Successful viral replication is dependent on a conducive cellular environment; thus, viruses must be sensitive to the state of their host cells. We examined the idea that an interplay between viral and cellular regulatory factors determines the switch from Kaposi's sarcoma-associated herpesvirus (KSHV) latency to lytic replication. The immediate-early gene product K-Rta is the first viral protein expressed and an essential factor in reactivation; accordingly, this viral protein is in a key position to serve as a viral sensor of cellular physiology. Our approach aimed to define a host transcription factor, i.e., host sensor, which modulates K-Rta activity on viral promoters. To this end, we developed a panel of reporter plasmids containing all 83 putative viral promoters for a comprehensive survey of the response to both K-Rta and cellular transcription factors. Interestingly, members of the NF-κB family were shown to be strong negative regulators of K-Rta transactivation for all but two viral promoters (Ori-RNA and K12). Recruitment of K-Rta to the ORF57 and K-bZIP promoters, but not the K12 promoter, was significantly impaired when NF-κB expression was induced. Many K-Rta-responsive promoters modulated by NF-κB contain the sequence of the RBP-Jκ binding site, a major coactivator which anchors K-Rta to target promoters via consensus motifs which overlap with that of NF-κB. Gel shift assays demonstrated that NF-κB inhibits the binding of RBP-Jκ and forms a complex with RBP-Jκ. Our results support a model in which a balance between K-Rta/RBP-Jκ and NF-κB activities determines KSHV reactivation. An important feature of this model is that the interplay between RBP-Jκ and NF-κB on viral promoters controls viral gene expression mediated by K-Rta.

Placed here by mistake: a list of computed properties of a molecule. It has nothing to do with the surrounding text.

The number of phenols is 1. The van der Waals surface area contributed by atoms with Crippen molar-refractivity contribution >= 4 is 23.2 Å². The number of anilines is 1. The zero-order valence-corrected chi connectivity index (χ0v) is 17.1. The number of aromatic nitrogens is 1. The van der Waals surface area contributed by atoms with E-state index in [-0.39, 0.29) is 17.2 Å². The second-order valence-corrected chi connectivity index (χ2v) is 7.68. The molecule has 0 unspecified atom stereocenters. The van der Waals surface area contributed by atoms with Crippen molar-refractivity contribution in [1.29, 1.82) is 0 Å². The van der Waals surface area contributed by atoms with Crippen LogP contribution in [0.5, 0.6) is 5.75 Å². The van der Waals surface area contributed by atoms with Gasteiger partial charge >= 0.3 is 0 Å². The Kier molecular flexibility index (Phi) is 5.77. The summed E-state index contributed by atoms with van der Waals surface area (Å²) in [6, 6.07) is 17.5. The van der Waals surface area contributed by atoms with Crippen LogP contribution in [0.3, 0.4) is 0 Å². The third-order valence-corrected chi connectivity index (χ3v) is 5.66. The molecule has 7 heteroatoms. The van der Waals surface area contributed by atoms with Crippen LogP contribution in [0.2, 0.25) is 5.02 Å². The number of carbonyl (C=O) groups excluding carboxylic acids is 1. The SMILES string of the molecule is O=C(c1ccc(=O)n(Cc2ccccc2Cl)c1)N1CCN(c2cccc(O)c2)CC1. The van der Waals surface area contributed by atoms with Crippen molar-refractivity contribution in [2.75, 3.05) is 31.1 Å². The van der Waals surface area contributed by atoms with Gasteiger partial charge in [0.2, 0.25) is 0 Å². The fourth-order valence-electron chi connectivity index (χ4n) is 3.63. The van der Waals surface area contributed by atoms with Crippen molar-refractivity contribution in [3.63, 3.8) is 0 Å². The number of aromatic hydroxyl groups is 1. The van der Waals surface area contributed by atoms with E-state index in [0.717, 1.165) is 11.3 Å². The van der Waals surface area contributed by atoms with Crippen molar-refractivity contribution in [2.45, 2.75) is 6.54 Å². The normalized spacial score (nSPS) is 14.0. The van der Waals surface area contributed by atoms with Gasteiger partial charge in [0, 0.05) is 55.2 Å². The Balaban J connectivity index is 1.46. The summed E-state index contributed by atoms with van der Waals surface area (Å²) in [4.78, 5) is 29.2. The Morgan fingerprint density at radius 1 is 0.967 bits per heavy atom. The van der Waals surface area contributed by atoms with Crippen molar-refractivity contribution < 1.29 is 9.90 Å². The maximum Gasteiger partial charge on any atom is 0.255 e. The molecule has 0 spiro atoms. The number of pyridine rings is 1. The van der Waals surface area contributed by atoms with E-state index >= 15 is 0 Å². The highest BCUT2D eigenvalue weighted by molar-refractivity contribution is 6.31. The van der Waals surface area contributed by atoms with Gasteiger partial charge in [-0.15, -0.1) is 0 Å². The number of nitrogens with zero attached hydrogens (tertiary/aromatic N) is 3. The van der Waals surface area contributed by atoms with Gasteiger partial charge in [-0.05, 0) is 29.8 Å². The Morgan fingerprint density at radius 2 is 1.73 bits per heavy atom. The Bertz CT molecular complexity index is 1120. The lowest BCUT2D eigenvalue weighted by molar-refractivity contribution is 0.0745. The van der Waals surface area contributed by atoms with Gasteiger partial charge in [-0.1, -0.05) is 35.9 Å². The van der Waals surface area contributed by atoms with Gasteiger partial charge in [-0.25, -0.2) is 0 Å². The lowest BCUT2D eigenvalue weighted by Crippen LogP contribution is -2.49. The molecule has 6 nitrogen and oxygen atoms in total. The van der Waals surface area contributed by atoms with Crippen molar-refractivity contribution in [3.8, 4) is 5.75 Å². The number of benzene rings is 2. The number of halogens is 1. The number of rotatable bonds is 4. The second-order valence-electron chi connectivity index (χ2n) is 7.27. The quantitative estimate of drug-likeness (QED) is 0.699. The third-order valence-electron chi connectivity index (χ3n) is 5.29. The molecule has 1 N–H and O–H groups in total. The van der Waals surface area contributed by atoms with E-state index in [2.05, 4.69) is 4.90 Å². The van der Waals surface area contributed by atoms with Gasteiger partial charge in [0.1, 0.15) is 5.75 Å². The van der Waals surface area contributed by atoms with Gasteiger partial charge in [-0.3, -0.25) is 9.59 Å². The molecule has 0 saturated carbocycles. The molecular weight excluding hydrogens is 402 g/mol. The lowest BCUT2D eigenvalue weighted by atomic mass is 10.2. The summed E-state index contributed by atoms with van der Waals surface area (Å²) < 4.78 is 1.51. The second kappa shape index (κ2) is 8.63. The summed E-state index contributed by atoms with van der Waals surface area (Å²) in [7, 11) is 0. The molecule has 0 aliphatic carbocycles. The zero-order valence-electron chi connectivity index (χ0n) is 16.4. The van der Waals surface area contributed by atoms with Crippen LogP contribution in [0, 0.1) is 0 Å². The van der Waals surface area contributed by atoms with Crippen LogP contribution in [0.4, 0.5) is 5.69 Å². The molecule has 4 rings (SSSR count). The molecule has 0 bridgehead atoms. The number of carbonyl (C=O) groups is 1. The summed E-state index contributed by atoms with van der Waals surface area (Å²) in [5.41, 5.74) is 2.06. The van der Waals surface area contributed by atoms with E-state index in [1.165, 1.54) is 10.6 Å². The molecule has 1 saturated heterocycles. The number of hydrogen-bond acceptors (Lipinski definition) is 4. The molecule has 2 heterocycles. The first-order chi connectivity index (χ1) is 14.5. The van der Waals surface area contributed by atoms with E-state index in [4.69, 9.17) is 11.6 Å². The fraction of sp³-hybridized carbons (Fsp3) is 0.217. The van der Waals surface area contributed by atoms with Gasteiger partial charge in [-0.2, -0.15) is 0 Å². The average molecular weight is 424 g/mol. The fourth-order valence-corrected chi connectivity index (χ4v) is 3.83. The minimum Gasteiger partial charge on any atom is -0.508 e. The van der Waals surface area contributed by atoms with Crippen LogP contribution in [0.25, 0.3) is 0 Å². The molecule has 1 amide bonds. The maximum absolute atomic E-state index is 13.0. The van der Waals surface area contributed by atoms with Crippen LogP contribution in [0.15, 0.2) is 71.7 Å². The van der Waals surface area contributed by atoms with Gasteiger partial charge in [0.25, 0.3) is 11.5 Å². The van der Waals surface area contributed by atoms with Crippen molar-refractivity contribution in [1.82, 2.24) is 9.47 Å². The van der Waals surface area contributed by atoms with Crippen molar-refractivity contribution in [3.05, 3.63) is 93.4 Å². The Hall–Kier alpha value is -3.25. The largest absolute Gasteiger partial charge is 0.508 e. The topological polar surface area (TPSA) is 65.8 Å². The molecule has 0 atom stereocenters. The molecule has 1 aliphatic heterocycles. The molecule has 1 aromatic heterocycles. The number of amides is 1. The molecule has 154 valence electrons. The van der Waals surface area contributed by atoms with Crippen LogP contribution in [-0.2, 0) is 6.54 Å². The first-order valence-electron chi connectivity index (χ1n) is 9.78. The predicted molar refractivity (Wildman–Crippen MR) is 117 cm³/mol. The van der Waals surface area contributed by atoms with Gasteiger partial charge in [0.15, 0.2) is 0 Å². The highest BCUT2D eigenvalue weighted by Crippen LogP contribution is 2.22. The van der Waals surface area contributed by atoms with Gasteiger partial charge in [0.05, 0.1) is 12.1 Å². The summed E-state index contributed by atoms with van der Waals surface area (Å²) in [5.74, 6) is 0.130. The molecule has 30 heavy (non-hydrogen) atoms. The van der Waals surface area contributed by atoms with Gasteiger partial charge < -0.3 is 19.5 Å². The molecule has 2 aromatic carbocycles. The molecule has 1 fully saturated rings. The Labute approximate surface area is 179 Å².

PMCID: PMC2668470  PMID: 19244329
25.  Vaccination of rhesus macaques with a vif-deleted simian immunodeficiency virus proviral DNA vaccine 
Virology  2008;374(2):261-272.